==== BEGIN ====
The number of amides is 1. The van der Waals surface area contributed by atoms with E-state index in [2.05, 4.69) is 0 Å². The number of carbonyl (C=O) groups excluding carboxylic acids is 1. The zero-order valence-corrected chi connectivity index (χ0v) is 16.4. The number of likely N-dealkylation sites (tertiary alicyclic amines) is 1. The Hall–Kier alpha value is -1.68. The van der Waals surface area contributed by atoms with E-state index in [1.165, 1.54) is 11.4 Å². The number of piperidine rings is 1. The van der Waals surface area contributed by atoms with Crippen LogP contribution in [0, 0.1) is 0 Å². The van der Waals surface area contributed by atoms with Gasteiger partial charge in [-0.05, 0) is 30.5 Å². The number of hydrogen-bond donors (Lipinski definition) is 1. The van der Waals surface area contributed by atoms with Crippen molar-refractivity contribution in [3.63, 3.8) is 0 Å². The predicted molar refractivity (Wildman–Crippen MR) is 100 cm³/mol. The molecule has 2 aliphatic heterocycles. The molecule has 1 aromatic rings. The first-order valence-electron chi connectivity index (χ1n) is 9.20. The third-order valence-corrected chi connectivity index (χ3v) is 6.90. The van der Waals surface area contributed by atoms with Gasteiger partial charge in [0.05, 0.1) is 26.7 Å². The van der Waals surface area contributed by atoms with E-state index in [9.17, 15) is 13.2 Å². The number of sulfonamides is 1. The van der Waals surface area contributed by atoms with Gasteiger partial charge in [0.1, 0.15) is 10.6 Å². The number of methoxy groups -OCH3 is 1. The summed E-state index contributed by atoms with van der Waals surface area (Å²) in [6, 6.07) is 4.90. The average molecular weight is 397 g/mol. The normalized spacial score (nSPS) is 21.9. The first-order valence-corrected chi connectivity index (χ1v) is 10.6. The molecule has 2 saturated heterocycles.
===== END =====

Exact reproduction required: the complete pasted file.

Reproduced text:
The number of amides is 1. The van der Waals surface area contributed by atoms with E-state index in [2.05, 4.69) is 0 Å². The number of carbonyl (C=O) groups excluding carboxylic acids is 1. The zero-order valence-corrected chi connectivity index (χ0v) is 16.4. The number of likely N-dealkylation sites (tertiary alicyclic amines) is 1. The Hall–Kier alpha value is -1.68. The van der Waals surface area contributed by atoms with E-state index in [1.165, 1.54) is 11.4 Å². The number of piperidine rings is 1. The van der Waals surface area contributed by atoms with Crippen LogP contribution in [0, 0.1) is 0 Å². The van der Waals surface area contributed by atoms with Gasteiger partial charge in [-0.05, 0) is 30.5 Å². The number of hydrogen-bond donors (Lipinski definition) is 1. The van der Waals surface area contributed by atoms with Crippen molar-refractivity contribution in [3.63, 3.8) is 0 Å². The predicted molar refractivity (Wildman–Crippen MR) is 100 cm³/mol. The molecule has 2 aliphatic heterocycles. The molecule has 1 aromatic rings. The first-order valence-electron chi connectivity index (χ1n) is 9.20. The third-order valence-corrected chi connectivity index (χ3v) is 6.90. The van der Waals surface area contributed by atoms with Gasteiger partial charge in [0.05, 0.1) is 26.7 Å². The van der Waals surface area contributed by atoms with E-state index in [9.17, 15) is 13.2 Å². The number of sulfonamides is 1. The van der Waals surface area contributed by atoms with Gasteiger partial charge in [0.1, 0.15) is 10.6 Å². The number of methoxy groups -OCH3 is 1. The summed E-state index contributed by atoms with van der Waals surface area (Å²) in [6, 6.07) is 4.90. The average molecular weight is 397 g/mol. The normalized spacial score (nSPS) is 21.9. The first-order valence-corrected chi connectivity index (χ1v) is 10.6. The molecule has 2 saturated heterocycles.